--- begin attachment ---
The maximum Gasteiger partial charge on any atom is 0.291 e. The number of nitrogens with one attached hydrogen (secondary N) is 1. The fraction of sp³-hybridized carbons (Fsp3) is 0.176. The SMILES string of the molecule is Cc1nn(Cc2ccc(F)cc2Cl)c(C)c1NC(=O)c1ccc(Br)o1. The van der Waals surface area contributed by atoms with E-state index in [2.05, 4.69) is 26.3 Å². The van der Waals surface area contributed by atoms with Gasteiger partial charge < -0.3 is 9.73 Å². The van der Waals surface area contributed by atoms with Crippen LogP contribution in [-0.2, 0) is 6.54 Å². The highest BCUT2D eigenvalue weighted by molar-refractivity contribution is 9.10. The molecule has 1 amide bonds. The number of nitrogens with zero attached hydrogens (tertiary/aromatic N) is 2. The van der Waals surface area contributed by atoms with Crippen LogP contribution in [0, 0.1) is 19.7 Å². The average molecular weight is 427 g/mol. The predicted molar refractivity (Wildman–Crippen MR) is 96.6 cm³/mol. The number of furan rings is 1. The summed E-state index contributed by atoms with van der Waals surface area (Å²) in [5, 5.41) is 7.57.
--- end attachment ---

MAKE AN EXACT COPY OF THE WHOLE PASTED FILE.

The maximum Gasteiger partial charge on any atom is 0.291 e. The number of nitrogens with one attached hydrogen (secondary N) is 1. The fraction of sp³-hybridized carbons (Fsp3) is 0.176. The SMILES string of the molecule is Cc1nn(Cc2ccc(F)cc2Cl)c(C)c1NC(=O)c1ccc(Br)o1. The van der Waals surface area contributed by atoms with E-state index in [2.05, 4.69) is 26.3 Å². The van der Waals surface area contributed by atoms with Gasteiger partial charge < -0.3 is 9.73 Å². The van der Waals surface area contributed by atoms with Crippen LogP contribution in [-0.2, 0) is 6.54 Å². The highest BCUT2D eigenvalue weighted by molar-refractivity contribution is 9.10. The molecule has 1 amide bonds. The number of nitrogens with zero attached hydrogens (tertiary/aromatic N) is 2. The van der Waals surface area contributed by atoms with Crippen LogP contribution in [0, 0.1) is 19.7 Å². The average molecular weight is 427 g/mol. The predicted molar refractivity (Wildman–Crippen MR) is 96.6 cm³/mol. The number of furan rings is 1. The summed E-state index contributed by atoms with van der Waals surface area (Å²) in [5, 5.41) is 7.57.